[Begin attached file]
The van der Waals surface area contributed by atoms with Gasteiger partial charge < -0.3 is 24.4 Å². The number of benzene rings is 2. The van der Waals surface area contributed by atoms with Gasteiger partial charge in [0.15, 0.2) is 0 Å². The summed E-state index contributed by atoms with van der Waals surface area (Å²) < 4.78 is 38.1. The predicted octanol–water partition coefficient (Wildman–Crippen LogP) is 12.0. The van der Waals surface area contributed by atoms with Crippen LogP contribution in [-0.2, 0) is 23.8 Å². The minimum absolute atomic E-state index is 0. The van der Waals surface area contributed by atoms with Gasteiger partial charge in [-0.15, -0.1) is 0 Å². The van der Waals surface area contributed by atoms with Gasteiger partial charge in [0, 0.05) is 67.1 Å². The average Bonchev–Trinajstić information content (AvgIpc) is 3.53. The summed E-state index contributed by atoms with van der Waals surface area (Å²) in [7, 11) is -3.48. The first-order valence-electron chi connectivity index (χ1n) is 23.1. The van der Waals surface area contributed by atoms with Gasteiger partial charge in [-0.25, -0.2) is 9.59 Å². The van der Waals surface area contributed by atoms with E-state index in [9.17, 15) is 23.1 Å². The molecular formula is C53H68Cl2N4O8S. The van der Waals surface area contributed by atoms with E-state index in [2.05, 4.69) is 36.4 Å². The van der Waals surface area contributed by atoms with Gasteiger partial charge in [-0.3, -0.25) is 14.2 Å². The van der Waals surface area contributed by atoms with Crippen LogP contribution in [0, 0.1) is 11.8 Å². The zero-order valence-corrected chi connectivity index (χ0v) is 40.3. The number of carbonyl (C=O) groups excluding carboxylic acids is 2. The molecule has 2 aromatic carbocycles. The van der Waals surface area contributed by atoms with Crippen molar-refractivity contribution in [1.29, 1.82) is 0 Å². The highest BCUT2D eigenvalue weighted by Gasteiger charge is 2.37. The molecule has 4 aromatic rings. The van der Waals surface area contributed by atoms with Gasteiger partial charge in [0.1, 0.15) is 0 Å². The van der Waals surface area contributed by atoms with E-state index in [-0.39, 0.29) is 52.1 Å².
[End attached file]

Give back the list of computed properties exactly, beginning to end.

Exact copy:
The van der Waals surface area contributed by atoms with Gasteiger partial charge < -0.3 is 24.4 Å². The number of benzene rings is 2. The van der Waals surface area contributed by atoms with Gasteiger partial charge in [0.15, 0.2) is 0 Å². The summed E-state index contributed by atoms with van der Waals surface area (Å²) < 4.78 is 38.1. The predicted octanol–water partition coefficient (Wildman–Crippen LogP) is 12.0. The van der Waals surface area contributed by atoms with Crippen LogP contribution in [-0.2, 0) is 23.8 Å². The minimum absolute atomic E-state index is 0. The van der Waals surface area contributed by atoms with Gasteiger partial charge in [-0.15, -0.1) is 0 Å². The van der Waals surface area contributed by atoms with Gasteiger partial charge in [0, 0.05) is 67.1 Å². The average Bonchev–Trinajstić information content (AvgIpc) is 3.53. The summed E-state index contributed by atoms with van der Waals surface area (Å²) in [7, 11) is -3.48. The first-order valence-electron chi connectivity index (χ1n) is 23.1. The van der Waals surface area contributed by atoms with Gasteiger partial charge in [-0.25, -0.2) is 9.59 Å². The van der Waals surface area contributed by atoms with E-state index in [9.17, 15) is 23.1 Å². The molecular formula is C53H68Cl2N4O8S. The van der Waals surface area contributed by atoms with E-state index in [2.05, 4.69) is 36.4 Å². The van der Waals surface area contributed by atoms with Gasteiger partial charge in [-0.3, -0.25) is 14.2 Å². The van der Waals surface area contributed by atoms with Crippen LogP contribution in [0, 0.1) is 11.8 Å². The zero-order valence-corrected chi connectivity index (χ0v) is 40.3. The number of carbonyl (C=O) groups excluding carboxylic acids is 2. The molecule has 2 aromatic carbocycles. The van der Waals surface area contributed by atoms with Crippen molar-refractivity contribution in [1.29, 1.82) is 0 Å². The highest BCUT2D eigenvalue weighted by Gasteiger charge is 2.37. The molecule has 4 aromatic rings. The van der Waals surface area contributed by atoms with Gasteiger partial charge in [0.1, 0.15) is 0 Å². The van der Waals surface area contributed by atoms with E-state index in [-0.39, 0.29) is 52.1 Å².